PATRON OF THE AMERICAN ASTRONOMICAL SOCIETY
Margaret Russell Edmondson, the youngest of the four children of Henry Norris Russell and Lucy May (Cole) Russell, shared a close intellectual rapport with her distinguished astronomer father, one which would shape her intellectual development throughout her life. The Russell family spent the summer of 1934 at Lowell Observatory, where Margaret met a young staff assistant, Frank K. Edmondson, who was at the observatory photographing portions of the sky as a follow up to Clyde Tombaugh's discovery of Pluto. That summer they fell in love and were married the following fall, securing Margaret's lifelong connection to astronomy. In time, she and Frank settled in Bloomington, Indiana where he became Professor of Astronomy and Chair of the Department of Astronomy. Margaret was a true friend to those of us who spent time at Indiana over the years, whether as students, postdocs, or faculty members.
Frank and Margaret were an inseparable pair, and a regular feature at meetings of the AAS, the IAU, the AURA Board of Directors, and many other astronomical events. She often would attend portions of a meeting while Frank attended another, later filling him in on what she had learned. Frank often told us that her knowledge and understanding equaled that of many of his colleagues. Her long-term involvement with the AAS and her generosity to the Society were fittingly recognized when the AAS Council voted in May 1999 to name her posthumously a Patron of the American Astronomical Society.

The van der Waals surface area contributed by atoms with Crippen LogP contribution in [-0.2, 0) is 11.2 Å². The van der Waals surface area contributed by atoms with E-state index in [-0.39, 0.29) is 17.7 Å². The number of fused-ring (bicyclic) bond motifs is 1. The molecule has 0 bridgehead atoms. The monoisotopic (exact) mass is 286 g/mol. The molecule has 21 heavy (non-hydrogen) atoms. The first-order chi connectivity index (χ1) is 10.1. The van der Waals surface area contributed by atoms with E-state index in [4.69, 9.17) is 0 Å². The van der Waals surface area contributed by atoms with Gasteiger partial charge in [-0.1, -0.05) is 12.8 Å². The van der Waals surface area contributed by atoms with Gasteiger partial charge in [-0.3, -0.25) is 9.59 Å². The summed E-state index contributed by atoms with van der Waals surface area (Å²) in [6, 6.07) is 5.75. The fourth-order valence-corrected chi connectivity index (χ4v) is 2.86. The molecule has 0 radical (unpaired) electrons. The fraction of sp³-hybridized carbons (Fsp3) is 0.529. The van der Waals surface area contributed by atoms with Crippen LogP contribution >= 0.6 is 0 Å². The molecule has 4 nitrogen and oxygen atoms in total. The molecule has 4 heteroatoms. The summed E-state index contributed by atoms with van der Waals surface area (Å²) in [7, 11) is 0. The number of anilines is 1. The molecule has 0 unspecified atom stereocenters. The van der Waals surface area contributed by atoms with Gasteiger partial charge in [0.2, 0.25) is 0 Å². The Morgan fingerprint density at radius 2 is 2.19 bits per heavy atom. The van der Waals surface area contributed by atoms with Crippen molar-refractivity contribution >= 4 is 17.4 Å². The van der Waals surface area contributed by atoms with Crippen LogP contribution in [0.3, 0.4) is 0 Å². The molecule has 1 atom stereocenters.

Although the current generation of astronomers knew Margaret primarily as Frank's constant companion and helpmate, she was a woman of considerable intellectual and academic accomplishments in her own right. At Indiana University she earned degrees in zoology: an AB with high honors (1943) and an MA in genetics (1947). Elected to both Phi Beta Kappa and Sigma Xi there, she did research in genetics in the laboratory of Nobel Laureate Professor Herman Muller. A fellow graduate student was James D. Watson, who later went on to share the 1962 Nobel Prize for discovering the double-helix structure of DNA, with Francis Crick. Margaret completed all of the course work required for a doctorate, but did not write a dissertation because of time spent in Princeton caring for her mother in her latter years.
An Asteroid, 1955 SG1, number 4300, was named Marg Edmondson in her memory (Minor Planet Circular 34620).
The accompanying photograph was taken at the Russell Lecture delivered on June 9, 1997 by A. G. W. Cameron at the AAS meeting in Winston Salem, N.C. This was the last of the many astronomical meetings to which Margaret accompanied Frank.
Photo by Richard Dreiser, courtesy of the American Astronomical Society.